We invite proposals for papers and presentations that explore the intersection of ancient religion and the digital humanities. We are particularly interested in presentations of projects that have the potential to open up new questions and avenues of research. Can digital tools not only allow us to do our work faster and more thoroughly but also enable entirely new kinds of research? How might different digital data (e.g., textual, geographic, and material culture) be used together most productively? The workshop will concentrate primarily on research rather than directly on pedagogy or scholarly communication. One session will be devoted to “nuts and bolts” issues of funding and starting a digital project.

The focus of the workshop will be on the religions of West Asia and the Mediterranean basin through the early Islamic period. Proposals relating to other regions, however, will also be considered.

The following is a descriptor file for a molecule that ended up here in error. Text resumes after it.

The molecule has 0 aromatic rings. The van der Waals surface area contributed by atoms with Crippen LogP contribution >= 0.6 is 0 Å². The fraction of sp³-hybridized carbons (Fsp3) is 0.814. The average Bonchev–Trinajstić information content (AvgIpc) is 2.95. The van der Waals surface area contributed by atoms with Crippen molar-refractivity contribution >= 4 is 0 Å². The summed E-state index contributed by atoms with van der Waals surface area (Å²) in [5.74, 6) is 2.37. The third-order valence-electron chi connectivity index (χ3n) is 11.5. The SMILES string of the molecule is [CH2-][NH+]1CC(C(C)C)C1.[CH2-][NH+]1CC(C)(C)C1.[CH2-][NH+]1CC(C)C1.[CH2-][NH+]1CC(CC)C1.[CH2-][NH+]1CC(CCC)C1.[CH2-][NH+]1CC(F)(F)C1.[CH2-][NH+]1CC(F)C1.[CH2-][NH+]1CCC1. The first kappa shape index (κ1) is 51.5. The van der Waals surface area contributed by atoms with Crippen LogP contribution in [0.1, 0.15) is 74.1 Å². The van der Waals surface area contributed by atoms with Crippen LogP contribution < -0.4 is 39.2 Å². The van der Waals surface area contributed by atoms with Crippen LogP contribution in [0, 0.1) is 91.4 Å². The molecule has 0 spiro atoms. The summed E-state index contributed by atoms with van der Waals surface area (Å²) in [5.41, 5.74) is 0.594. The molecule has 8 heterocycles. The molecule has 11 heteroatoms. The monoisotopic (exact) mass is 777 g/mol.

Please submit proposals of up to 300 words by October 31, 2011, to Michael Satlow (Michael_Satlow@Brown.edu).

Workshop Themes

While all areas relating to the intersection of the ancient religion and the digital humanities are open, we anticipate focusing our discussions on four themes and encourage submissions that relate directly to them:

Corpus Development. While this has comprised the bulk of the effort to date, we welcome further discussion and investigation of best practices, challenges, and standards. How should data be structured?
Digital Tools. What resources that might apply to the analysis of our data already exist? Can they be easily configured to work with the data? We will be demonstrating some projects that might have applications to our data. What tools would we like developed?